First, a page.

If your business has more than four employees, you probably have to comply with the Immigration Reform and Control Act of 1986. This federal law requires you to verify both the identity and work authorization of all your new workers.
While there are exceptions, you usually have three days after an employee’s start date to examine documentation and complete your section of the I-9. According to the U.S. Citizenship and Immigration Services, though, your employees must complete the first section of their I-9 forms by the end of their first day of work.
Retain I-9 forms for all employees on your payroll
You should have I-9 forms for every employee you hired after November 6, 1986, which is the day the IRCA went into effect. You do not, however, have to obtain I-9 forms for volunteers, provided they are truly volunteers. You also do not need to complete or retain I-9 forms for independent contractors.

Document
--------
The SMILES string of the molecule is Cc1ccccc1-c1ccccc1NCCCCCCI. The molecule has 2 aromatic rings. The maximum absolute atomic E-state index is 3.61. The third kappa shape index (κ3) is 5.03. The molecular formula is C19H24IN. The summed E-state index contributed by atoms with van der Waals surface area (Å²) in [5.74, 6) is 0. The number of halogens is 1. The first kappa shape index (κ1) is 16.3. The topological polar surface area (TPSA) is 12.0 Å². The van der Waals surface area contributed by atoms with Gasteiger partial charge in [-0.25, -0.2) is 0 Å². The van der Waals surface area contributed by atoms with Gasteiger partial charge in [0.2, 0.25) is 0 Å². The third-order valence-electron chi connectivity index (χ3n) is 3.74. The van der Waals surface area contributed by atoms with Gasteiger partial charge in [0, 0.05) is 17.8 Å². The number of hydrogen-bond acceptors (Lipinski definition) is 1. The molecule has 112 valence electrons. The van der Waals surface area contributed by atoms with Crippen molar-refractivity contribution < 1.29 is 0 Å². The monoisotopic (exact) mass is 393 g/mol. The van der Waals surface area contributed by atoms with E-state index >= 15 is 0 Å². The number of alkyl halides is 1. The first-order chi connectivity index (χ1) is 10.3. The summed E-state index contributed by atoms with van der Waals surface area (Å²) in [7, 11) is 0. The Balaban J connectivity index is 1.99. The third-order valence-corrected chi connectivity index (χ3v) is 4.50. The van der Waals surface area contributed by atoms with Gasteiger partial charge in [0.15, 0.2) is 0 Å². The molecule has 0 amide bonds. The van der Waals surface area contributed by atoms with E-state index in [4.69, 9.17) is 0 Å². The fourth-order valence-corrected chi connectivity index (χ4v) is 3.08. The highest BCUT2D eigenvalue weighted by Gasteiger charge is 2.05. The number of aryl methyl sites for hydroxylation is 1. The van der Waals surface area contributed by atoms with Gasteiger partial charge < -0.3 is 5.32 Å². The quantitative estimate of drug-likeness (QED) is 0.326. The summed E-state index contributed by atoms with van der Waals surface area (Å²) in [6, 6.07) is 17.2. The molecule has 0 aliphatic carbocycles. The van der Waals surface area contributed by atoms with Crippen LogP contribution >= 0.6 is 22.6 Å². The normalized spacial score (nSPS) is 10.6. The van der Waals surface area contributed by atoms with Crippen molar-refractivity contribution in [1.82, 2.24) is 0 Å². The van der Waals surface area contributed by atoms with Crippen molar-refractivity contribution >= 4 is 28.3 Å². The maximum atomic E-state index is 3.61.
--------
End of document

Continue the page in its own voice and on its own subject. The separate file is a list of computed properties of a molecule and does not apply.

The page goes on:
Retain I-9 forms for a period after employment
After your employees no longer work for you, you continue to have a legal obligation to retain their I-9 forms. The post-employment retention rule is simple, fortunately. You must keep an employee’s I-9 for one year after his or her last employment date or three years from his or her hire date, whichever retention period is longer.
Recognize your exposure
The U.S. Department of Homeland Security has the authority to fine your business between $234 and $2,322 for any missing I-9 forms. If the DHS determines you have knowingly hired unauthorized workers, you may pay higher fines or even face criminal charges.
Ultimately, by coming up with an I-9 retention policy that complies with federal law, you can minimize your company’s legal exposure.